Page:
Norton: I have more knowledge of how I can make a change in the corporate world. You feel very small when you're in a company with thousands of other employees and not focusing on the whole code base. I found that I can help by joining a union or other groups that are already trying to make these changes.   

Were there any speakers or readings that stood out to you in particular?

Norton: Os Keyes, a doctoral student at the University of Washington. I was really interested in their paper on autism, specifically, on how autism has been turned into a capitalist gain for startup companies. I wanted to delve deeper into that because I hadn't thought about how these topics could affect people on a basis other than gender or sexuality.

I also thought it was interesting that it wasn’t technology that was bad, it was the specific language used to talk about people who are neurodivergent or atypical.


Gender Bias Detection Tool


Cassie Jeng, a senior majoring in systems science & engineering and computer engineering with a minor in computer science; Cameron Kalik, a junior in computer science; and Olivia Schriber, a senior majoring in systems science & engineering with a minor in computer science, designed and developed a tool that can automatically detect bias in written documents.

Why did you decide to design this tool?

Schriber: There are certain terms that are biased in and of themselves. In electrical engineering, there are “male connectors” and “female connectors.” I don't know why these are electrical engineering terms, but that was where the discussion started. We could just say “prong” and “insert.”

Kalik: We wanted to build something. We're studying engineering because building things is cool. We thought about the different issues that we were discussing in class and thought that gender bias was a good topic to tackle. One surprising finding was how terms that didn't seem to have any gender bias on the surface could, in fact, be biased.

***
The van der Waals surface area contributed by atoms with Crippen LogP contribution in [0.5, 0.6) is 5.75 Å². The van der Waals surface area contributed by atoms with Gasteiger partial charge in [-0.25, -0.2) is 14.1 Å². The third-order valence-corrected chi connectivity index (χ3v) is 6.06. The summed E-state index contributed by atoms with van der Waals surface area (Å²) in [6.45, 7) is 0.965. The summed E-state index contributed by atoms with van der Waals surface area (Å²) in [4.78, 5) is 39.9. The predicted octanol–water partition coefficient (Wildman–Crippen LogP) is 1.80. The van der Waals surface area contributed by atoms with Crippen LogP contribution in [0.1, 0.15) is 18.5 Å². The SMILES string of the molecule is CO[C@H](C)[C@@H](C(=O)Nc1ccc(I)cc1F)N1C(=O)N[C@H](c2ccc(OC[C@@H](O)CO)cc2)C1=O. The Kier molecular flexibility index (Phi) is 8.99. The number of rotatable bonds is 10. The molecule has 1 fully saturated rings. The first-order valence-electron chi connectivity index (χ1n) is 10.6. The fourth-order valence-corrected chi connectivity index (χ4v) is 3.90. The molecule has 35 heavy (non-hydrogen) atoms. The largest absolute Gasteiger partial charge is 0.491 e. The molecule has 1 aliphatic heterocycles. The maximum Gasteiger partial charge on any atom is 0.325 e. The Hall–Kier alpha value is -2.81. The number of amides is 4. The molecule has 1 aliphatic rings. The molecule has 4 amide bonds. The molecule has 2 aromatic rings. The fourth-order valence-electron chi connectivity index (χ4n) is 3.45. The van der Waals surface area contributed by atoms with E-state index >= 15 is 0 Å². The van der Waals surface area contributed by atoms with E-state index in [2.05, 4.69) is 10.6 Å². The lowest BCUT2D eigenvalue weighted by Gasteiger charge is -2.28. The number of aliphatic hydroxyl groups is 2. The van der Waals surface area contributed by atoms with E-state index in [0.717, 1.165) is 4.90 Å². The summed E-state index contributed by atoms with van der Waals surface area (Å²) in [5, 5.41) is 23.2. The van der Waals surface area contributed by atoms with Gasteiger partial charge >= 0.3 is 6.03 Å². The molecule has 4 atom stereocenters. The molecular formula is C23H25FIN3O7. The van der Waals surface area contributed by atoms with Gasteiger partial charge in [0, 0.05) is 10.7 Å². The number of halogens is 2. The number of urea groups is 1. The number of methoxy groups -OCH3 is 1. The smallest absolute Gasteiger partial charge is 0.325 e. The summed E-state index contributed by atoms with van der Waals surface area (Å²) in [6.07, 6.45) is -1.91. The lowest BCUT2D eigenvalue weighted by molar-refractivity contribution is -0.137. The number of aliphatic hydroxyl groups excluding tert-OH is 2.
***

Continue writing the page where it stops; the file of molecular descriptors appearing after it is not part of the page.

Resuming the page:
Can you give an example of that?

Schriber: The word “polite.” You might not think that polite has a gender bias, but a lot of the papers we read said that it’s feminine coded. By putting the word “polite” in a job description, a company could be saying this role requires what traditionally have been considered women’s skills.

Jeng: In a similar manner, there were words we looked for that were labeled as masculine-coded bias, like “adventurous” and “headstrong." It doesn’t seem that they would have a gender impact, but they could hint someone is looking for a male.

How did this course shape your understanding of engineers and what engineers do?

Jeng: It changed my way of looking at new projects. Originally, I thought, “That's really cool. Look at what they did.” Since taking the class, I now think, “Where did that come from? What was their motivation? Was there anything that maybe I would've thought about that they didn't?”